We had just finished reading “Blackbeard’s Ghost” to our ‘little pirates’ so off they went, child’s yellow beach shovel in one hand and blue bucket in the other, to search for the ‘x’ etched in the soil left eons ago by this nefarious ne’re-do-well.
They found it too, the ‘x’ and the treasure buried beneath it, on the very edge of a cliff, at the base of the gnarly old dead oak that frowned over the scene, only accessible by the courageous treasure-seeker.
Whether told “within a pool of lamplight in a nursery or round a campfire,” stories of heroic deeds (sans Blackbeard) from the past that appeal to heroes needed today, are still worth the time it takes to recount within our families, our churches, our community, our country in this our crucial hour where still required are those who will stand against the storm.
With “a little artistic license,” Doug McWilliams writes “There’s a classic toast given in The Count of Monte Cristo:
“‘Life is a storm, my young friend. You will bask in the sunlight one moment…be shattered on the rocks the next. What makes you a man is what you do when that storm comes. You must look into that storm and shout as you did in Rome, ‘do your worst!’ For I shall do mine! …Then the Fates will know you as we do: as a man.’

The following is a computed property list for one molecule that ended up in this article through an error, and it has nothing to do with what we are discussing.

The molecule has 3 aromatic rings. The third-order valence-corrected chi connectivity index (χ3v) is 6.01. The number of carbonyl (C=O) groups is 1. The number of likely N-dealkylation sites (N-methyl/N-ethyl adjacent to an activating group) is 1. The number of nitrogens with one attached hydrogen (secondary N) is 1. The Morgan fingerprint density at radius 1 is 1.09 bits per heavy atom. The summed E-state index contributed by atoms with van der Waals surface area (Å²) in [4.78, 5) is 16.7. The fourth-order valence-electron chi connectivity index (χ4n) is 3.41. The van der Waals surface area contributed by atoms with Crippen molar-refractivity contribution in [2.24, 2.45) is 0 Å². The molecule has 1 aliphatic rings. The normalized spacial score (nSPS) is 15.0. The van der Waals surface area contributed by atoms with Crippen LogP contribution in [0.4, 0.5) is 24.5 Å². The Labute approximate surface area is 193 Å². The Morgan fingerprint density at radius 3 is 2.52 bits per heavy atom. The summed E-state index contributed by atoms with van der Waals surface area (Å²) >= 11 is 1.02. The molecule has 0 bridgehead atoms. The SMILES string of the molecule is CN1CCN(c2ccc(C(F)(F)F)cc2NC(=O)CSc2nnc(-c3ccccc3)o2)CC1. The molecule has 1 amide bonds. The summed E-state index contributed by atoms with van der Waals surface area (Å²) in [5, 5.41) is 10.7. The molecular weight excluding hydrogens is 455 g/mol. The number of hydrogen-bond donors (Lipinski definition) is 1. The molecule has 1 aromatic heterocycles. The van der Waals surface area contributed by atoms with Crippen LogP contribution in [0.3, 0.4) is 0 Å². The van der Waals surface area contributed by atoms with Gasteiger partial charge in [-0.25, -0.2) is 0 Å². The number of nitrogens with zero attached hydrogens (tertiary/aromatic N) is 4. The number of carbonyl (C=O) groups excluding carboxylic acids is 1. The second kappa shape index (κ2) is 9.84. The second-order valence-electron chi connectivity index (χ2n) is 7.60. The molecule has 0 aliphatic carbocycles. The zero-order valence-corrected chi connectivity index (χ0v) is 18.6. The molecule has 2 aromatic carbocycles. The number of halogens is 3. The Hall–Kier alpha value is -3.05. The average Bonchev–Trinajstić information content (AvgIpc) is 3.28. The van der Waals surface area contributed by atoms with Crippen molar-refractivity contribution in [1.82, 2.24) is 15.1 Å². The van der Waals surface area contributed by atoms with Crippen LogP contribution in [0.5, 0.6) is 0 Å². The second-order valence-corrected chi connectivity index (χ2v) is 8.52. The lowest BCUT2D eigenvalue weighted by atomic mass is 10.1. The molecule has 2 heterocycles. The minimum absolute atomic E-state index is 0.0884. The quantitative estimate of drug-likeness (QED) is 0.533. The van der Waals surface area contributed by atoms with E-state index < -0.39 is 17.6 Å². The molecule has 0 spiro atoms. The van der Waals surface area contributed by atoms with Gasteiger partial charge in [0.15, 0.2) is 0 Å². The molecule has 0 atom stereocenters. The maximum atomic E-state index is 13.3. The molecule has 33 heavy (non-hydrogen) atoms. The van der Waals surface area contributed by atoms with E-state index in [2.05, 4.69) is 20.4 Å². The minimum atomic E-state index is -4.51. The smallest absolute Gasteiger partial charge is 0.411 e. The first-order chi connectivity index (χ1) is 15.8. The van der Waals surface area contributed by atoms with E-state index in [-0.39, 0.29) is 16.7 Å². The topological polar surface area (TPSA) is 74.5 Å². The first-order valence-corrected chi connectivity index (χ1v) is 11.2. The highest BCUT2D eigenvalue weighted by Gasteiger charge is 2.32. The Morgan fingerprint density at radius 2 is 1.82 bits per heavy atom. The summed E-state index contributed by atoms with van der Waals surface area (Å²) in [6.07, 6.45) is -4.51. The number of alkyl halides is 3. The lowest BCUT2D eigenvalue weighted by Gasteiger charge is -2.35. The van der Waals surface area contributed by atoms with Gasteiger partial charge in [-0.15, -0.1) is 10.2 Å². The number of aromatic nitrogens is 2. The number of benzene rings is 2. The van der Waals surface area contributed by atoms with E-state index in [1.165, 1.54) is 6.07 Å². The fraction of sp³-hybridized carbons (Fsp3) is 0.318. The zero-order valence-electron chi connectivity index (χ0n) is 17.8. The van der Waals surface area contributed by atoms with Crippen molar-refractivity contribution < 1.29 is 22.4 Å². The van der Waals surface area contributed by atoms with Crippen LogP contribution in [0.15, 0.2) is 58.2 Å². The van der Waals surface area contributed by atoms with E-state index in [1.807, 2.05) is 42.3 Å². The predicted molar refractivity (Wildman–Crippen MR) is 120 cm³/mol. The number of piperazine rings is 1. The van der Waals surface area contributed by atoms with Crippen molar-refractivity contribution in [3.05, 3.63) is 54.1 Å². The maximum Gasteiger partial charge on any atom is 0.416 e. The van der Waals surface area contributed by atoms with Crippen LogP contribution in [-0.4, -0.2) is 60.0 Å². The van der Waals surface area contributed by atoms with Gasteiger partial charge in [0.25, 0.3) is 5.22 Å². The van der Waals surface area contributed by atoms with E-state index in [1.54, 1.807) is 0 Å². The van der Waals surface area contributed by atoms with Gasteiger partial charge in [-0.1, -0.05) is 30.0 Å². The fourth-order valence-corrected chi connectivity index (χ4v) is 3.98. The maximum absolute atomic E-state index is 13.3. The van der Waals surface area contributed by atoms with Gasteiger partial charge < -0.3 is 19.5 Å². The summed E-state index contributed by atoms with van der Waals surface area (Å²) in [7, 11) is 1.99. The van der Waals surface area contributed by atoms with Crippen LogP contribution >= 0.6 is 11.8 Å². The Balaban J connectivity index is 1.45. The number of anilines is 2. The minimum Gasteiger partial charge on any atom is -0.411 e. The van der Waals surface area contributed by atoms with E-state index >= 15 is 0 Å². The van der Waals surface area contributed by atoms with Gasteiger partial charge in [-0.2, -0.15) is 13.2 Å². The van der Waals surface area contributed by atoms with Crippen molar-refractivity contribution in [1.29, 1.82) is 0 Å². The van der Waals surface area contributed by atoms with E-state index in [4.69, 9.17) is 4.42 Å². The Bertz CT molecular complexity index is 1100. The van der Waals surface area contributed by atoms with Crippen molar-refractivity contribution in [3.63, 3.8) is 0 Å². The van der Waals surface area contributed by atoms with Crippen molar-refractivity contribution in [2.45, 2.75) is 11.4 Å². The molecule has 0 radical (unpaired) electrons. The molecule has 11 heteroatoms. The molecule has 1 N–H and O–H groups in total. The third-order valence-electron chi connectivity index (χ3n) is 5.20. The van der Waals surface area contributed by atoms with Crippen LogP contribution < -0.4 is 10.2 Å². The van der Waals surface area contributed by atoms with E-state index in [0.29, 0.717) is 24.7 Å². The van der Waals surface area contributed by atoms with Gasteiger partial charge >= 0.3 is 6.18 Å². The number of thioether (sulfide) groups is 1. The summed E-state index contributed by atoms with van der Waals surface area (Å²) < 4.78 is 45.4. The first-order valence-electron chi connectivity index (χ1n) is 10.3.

“Don’t we instinctively know that is true? Life is meant to be a struggle. As a young man I would think to myself ‘bring the storm to me! Because I want to LIVE this life.’”
As “the Constitution and Declaration of Independence are the warp and woof of the American nation,” so the threads of character and courage comprise the fabric of those cut from the same cloth as “the veers of ancient times” whose accounts of their lives are stories for today if we are to “be delivered from unreasoning panic and unbelieving timidity” (J.A. Jacob).
Our personal story, our nation’s history, and church history, if recalled and retold, is a buried treasure “well fitted to encourage the desponding, to determine the wavering, to put down with a firm hand the suggestions of selfish doubt, to kindle up in many a soul great enthusiasms for truth and goodness (Expositor’s Dictionary).
“They lose much who know little or nothing of it.”
And, as fathers and as mothers, grandpas and grandmas, it is our job to tell it.Print This Post